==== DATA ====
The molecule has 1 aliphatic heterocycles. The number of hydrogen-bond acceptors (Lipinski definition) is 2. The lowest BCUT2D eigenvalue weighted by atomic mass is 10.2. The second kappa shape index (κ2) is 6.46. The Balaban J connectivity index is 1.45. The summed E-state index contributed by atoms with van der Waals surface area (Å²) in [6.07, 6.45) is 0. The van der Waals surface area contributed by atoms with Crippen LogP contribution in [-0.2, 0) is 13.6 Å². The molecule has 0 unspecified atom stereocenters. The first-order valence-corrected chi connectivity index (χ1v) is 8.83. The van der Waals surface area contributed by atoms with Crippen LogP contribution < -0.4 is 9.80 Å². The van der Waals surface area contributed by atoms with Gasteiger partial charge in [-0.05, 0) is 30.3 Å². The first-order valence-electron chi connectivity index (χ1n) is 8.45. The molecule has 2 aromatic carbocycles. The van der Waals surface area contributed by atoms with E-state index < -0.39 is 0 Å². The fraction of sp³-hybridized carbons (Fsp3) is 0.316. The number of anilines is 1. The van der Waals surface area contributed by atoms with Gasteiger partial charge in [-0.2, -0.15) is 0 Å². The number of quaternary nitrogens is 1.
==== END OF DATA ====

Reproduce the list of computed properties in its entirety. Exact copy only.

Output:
The molecule has 1 aliphatic heterocycles. The number of hydrogen-bond acceptors (Lipinski definition) is 2. The lowest BCUT2D eigenvalue weighted by atomic mass is 10.2. The second kappa shape index (κ2) is 6.46. The Balaban J connectivity index is 1.45. The summed E-state index contributed by atoms with van der Waals surface area (Å²) in [6.07, 6.45) is 0. The van der Waals surface area contributed by atoms with Crippen LogP contribution in [-0.2, 0) is 13.6 Å². The molecule has 0 unspecified atom stereocenters. The first-order valence-corrected chi connectivity index (χ1v) is 8.83. The van der Waals surface area contributed by atoms with Crippen LogP contribution < -0.4 is 9.80 Å². The van der Waals surface area contributed by atoms with Gasteiger partial charge in [-0.05, 0) is 30.3 Å². The first-order valence-electron chi connectivity index (χ1n) is 8.45. The molecule has 2 aromatic carbocycles. The van der Waals surface area contributed by atoms with E-state index < -0.39 is 0 Å². The fraction of sp³-hybridized carbons (Fsp3) is 0.316. The number of anilines is 1. The van der Waals surface area contributed by atoms with Gasteiger partial charge in [-0.2, -0.15) is 0 Å². The number of quaternary nitrogens is 1.